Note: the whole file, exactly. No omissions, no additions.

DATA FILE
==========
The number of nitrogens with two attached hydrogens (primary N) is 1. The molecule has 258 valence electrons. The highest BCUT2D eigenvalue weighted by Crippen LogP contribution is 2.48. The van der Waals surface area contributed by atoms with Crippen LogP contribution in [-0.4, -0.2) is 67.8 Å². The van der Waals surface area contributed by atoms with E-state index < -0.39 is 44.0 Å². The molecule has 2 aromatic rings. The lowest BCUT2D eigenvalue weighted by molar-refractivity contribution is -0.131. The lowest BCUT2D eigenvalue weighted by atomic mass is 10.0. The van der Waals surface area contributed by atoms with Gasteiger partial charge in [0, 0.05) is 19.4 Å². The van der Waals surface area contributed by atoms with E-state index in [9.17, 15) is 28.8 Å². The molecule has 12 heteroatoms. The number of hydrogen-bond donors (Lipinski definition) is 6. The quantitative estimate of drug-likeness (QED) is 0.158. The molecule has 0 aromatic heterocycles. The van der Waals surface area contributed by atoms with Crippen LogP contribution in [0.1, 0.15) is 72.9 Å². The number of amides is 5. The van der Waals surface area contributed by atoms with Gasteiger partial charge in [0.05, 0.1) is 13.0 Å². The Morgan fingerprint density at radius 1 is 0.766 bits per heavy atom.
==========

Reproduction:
The number of nitrogens with two attached hydrogens (primary N) is 1. The molecule has 258 valence electrons. The highest BCUT2D eigenvalue weighted by Crippen LogP contribution is 2.48. The van der Waals surface area contributed by atoms with Crippen LogP contribution in [-0.4, -0.2) is 67.8 Å². The van der Waals surface area contributed by atoms with E-state index < -0.39 is 44.0 Å². The molecule has 2 aromatic rings. The lowest BCUT2D eigenvalue weighted by molar-refractivity contribution is -0.131. The lowest BCUT2D eigenvalue weighted by atomic mass is 10.0. The van der Waals surface area contributed by atoms with Gasteiger partial charge in [0, 0.05) is 19.4 Å². The van der Waals surface area contributed by atoms with E-state index in [9.17, 15) is 28.8 Å². The molecule has 12 heteroatoms. The number of hydrogen-bond donors (Lipinski definition) is 6. The quantitative estimate of drug-likeness (QED) is 0.158. The molecule has 0 aromatic heterocycles. The van der Waals surface area contributed by atoms with Crippen LogP contribution in [0.1, 0.15) is 72.9 Å². The number of amides is 5. The van der Waals surface area contributed by atoms with Gasteiger partial charge in [0.05, 0.1) is 13.0 Å². The Morgan fingerprint density at radius 1 is 0.766 bits per heavy atom.